Dr. Ducharme’s Blog May 14, 2018

May 14, 2018

Contrary to some popular opinions, rape can occur within the confines of a marriage. Whenever sexual consent isn’t given, but is instead forced upon someone, this meets the definition of rape. Marital rape is one of the hidden statistics that is rarely talked about and part of the reason might be that it hasn’t always been illegal. Spousal rape wasn’t completely illegal in the United States until 1993. Even with it being illegal, prosecutors rarely bring a case of marital rape to trial. Most believe they will not be able to win.

Health Research Funding reports the following statistics.

 30% of adult rape cases were committed by husbands, common-law partners, or boyfriends.

 When domestic violence is part of a relationship, the chances of spousal rape occurring rise by 70%.
In one major study, only 16% of rape victims ever notified local law enforcement about the incident.
Women from religious backgrounds are more likely to accept spousal rape because they fear being labeled a “sinner” because of a possible divorce or having a spouse that commits adultery.
More women are upset about threats to leave a marriage or to stop loving her [83%] than they are by threats of physical violence from their spouse [70%].

35% of the women who are the survivor of spousal rape endured some other form of physical violence during the incident.
69% of women who are raped by their spouse are raped more than one time.
More than half of women who have reported or spoken about being raped by their husband were forced to have anal sex.
5% of women report that their husband forced their children to be part of the spousal rape incident, including engaging in sex.
The percentage of victims who say that their children witnessed the sexual assault: 18%.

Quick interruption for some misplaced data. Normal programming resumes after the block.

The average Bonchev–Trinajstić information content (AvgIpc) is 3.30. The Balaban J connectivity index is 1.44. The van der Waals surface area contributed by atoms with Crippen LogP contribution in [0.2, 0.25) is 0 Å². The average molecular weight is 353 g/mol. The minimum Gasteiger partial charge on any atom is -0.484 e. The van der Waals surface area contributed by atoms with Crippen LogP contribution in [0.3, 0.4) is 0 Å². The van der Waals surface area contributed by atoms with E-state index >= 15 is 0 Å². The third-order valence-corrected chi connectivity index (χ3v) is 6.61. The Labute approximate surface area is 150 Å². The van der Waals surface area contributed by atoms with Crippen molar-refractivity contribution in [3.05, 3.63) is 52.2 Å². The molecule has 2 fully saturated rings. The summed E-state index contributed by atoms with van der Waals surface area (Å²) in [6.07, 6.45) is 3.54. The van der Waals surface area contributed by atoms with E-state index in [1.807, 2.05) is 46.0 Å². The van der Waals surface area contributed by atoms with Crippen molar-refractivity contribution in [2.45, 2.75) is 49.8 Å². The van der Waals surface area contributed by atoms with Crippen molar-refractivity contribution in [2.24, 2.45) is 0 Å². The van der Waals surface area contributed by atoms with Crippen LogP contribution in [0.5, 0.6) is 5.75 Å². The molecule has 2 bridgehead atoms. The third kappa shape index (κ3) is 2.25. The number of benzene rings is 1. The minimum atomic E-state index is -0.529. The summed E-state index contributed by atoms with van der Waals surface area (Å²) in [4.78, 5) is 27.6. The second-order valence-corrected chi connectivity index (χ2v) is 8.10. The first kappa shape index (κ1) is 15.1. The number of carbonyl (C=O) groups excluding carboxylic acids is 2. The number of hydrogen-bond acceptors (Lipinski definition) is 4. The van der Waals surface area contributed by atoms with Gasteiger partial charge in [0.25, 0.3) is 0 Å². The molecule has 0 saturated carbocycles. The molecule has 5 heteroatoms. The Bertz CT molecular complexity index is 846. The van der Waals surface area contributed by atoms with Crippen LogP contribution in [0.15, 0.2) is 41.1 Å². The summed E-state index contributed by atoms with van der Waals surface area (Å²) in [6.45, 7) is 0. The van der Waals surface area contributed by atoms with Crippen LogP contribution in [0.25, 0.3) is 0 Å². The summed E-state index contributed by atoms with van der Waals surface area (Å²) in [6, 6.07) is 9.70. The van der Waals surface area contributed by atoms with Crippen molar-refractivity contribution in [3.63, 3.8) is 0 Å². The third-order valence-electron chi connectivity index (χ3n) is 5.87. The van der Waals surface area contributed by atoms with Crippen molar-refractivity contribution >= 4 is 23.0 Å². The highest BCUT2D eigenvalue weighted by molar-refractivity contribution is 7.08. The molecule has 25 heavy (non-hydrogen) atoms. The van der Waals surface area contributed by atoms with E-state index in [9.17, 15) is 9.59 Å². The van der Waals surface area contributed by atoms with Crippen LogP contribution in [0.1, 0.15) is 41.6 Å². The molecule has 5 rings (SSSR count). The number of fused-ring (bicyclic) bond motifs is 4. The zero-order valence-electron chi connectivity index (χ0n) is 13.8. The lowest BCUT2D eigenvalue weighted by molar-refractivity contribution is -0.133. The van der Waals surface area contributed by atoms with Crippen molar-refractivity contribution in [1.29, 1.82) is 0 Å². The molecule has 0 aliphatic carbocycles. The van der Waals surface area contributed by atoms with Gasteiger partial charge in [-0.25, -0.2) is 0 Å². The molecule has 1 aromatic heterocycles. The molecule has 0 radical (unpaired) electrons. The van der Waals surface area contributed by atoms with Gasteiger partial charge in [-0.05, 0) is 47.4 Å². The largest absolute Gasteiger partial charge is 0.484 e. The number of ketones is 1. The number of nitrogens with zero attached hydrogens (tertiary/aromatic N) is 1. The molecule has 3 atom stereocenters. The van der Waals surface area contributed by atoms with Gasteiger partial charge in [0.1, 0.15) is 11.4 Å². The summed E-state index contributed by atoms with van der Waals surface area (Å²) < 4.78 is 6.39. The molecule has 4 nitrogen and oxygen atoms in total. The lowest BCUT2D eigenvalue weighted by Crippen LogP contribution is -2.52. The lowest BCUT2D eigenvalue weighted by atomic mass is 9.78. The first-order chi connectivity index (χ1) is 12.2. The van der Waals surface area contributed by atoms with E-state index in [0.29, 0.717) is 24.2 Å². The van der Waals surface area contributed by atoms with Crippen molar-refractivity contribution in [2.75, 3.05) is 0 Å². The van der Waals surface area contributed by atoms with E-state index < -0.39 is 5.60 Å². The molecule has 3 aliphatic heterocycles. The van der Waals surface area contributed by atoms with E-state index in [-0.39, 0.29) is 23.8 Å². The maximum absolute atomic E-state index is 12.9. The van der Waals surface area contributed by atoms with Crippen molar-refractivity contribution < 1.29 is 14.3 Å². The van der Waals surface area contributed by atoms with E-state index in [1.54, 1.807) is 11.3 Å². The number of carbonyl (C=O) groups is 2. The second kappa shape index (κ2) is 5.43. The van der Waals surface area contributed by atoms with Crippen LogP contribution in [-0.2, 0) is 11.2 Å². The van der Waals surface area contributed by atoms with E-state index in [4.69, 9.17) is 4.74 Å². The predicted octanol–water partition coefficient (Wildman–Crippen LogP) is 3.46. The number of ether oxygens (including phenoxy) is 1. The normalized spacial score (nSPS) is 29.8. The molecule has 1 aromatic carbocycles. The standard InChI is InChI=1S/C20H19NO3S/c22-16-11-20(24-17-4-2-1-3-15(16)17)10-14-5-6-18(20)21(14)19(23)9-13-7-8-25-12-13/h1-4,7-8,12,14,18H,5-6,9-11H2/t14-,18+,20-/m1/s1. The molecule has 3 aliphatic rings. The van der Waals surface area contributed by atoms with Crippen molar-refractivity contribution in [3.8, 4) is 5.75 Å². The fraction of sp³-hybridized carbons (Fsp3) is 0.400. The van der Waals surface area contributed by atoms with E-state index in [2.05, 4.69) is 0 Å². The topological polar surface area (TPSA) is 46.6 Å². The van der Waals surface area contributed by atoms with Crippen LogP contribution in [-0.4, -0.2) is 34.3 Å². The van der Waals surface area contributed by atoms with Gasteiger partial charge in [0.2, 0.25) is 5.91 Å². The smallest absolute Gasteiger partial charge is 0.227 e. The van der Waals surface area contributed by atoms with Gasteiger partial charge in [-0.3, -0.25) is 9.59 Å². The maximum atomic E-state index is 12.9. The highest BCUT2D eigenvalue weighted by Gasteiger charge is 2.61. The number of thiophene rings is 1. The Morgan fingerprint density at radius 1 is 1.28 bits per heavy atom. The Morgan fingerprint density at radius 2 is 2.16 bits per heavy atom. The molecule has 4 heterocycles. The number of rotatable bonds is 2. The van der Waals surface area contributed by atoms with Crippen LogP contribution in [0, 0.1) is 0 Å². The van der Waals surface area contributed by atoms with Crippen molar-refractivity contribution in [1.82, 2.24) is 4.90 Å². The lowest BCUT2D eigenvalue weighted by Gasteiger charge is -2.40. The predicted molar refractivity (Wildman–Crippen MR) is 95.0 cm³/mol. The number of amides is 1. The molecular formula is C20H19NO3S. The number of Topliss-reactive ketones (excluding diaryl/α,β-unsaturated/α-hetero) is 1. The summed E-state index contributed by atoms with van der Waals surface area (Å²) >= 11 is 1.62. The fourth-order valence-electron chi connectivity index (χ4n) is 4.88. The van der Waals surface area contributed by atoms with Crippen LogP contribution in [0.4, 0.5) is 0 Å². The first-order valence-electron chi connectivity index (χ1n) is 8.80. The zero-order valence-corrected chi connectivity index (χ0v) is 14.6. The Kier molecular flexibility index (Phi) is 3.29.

Sadly, we still have difficulty helping women report sexual assault outside of a marriage and being believed. It is clearly time that we begin to look at rape within a relationship or marriage. It can happen in heterosexual and or same sex relationships. And it is always about power and control. While the emotions are being expressed in sexual acts, the reasons behind the acts may have nothing to do with sex.

Some women report to me that they have awakened in the middle of the night and discovered their husband penetrating them in some way. Others have told me that their husbands gave them sleeping pills and when they woke up they realized they had been sexually assaulted. Some report that their partner has become very sexually aroused while watching a violent show and then forced them to have sex. Many have a hard time using the words sexual assault with a marital partner. But, sex should always involve mutual consent. You can’t give consent if you are asleep or drugged.

Many women give in to sexual demands because of threats or to simply try to calm a situation.  After awhile, many feel embarrassed about their behavior, feel no one would believe them or accept that having sex whenever and wherever their marital partner wants it is their job. It is not. Healthy relationships need to be about mutual respect. Communication is key. Sometimes a partner will give the “gift of sex” to their partner even if it is not top on their priority list. That is very different that rape.

Abuse tends to escalate in relationships. So, it is important that women are aware of the red flags. These are:


Controlling behavior

Quick involvement with very intense courtship

Unrealistic expectations

Isolation from family and friends

Blames others for all his/her problems

Blames others for his/her feelings


Cruelty to animals or children

"Playful" use of force during sex that makes the partner feel uncomfortable or having sex with a sleeping partner

Verbal abuse

Rigid sex roles

Jeckyl and Hyde personality

Past history of battering

Threats of violence

Breaking, striking objects and/or throwing things

Any force/intimidation during an argument ex: "You will do as I say" or "You will listen to me"...

I urge anyone who is seeing or experiencing these red flags to talk with a psychologist or someone trained in assessment and treatment of sexual assault. Only if we begin to report what is actually happening within our homes can we educate people that marital rape and abuse of power is unacceptable can we eliminate this problem.